Archive by category | Cancer

Mutations that drive early-onset prostate cancer identified, pointing way to specific treatments

Mutations that drive early-onset prostate cancer identified, pointing way to specific treatments

Prostate cancer affects an estimated one in every six males who live past the age of 70, making it the most common type of cancer among men worldwide. The majority of prostate cancer cases occur in men 65 years of age or older, but about 2% of cases occur in those under the age of 50—and these early tumors are particularly aggressive. Until now, scientists didn’t know whether the mechanisms that give rise to prostate cancer in the younger men were different from those in seniors.  Read more

Lupus antibodies may provide new option for cancer therapies

Radiation and chemotherapy are sometimes not strong enough to conquer aggressive tumors, but a new method promises to help cancer treatment become more effective. The approach uses antibodies produced by the body when a person has Lupus, an autoimmune disorder that can affect the skin, joints, and other organs. These lupus antibodies can weaken cancerous cells by penetrating the cells’ nuclei and disrupting their DNA, priming the cells for destruction by radiation or chemotherapy, according to a preliminary study published in Science Translational Medicine on 24 October.  Read more

One in six cancer cases are caused by preventable infection, study finds

One in six cancer cases are caused by preventable infection, study finds

You can’t catch cancer, or so many think. Cancer is considered a non-communicable disease by the World Health Organization, but among cancer’s many causes are viruses that can travel from person to person, and, if infection persists, lead to tumor growth. For example, the human pappilomavirus (HPV) often triggers cervical, anal and other cancers, which has prompted public health agencies to push mass vaccine campaigns for boys and girls alike (see ‘The value of HPV vaccination’).  Read more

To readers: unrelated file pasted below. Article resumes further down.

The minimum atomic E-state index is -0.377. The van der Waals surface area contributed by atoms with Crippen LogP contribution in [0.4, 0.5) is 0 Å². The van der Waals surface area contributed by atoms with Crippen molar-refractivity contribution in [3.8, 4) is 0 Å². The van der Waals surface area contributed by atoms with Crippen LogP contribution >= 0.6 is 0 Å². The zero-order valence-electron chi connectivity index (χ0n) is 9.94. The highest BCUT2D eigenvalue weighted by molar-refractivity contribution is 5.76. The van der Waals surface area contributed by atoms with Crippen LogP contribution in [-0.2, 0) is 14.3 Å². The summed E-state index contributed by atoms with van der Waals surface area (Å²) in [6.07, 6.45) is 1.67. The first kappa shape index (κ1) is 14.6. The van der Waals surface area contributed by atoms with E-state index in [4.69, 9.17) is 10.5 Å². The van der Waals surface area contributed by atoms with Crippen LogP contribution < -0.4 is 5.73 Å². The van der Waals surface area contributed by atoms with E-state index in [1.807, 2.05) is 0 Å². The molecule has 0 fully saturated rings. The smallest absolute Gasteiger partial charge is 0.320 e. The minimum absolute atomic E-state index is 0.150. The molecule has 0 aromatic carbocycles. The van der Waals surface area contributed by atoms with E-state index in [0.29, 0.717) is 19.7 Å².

Circumcision cuts prostate cancer risk—but only a bit

Scientists have found more evidence for yet another health benefit of circumcision for young males. In addition to reducing the risk of urinary tract problems, penile cancer and sexually transmitted infections, doctors might now add lower rates of prostate cancer to the mix. In a study of nearly 3,400 men, researchers at the Fred Hutchinson Cancer Research Center (FHCRC) in Seattle found that males who were circumcised before their first sexual encounter were somewhat less likely to develop prostate cancer in later life compared to uncircumcised men.  Read more

Ubiquitin pioneer awarded 2012 prize in biomedicine

Ubiquitin pioneer awarded 2012 prize in biomedicine

The researcher who revealed that ubiquitins act like labels, tagging other proteins for destruction, received this year’s Frontiers of Knowledge Award in biomedicine from the BBVA Foundation in Spain. The award—which includes an unrestricted cash prize of €400,000 ($525,800)—went to Alexander Varshavsky, a molecular biologist at the California Institute of Technology, the foundation announced on Monday. Varshavsky’s work on ubiquitin advanced understanding of immune system disorders, cancers and neurodegenerative diseases.  Read more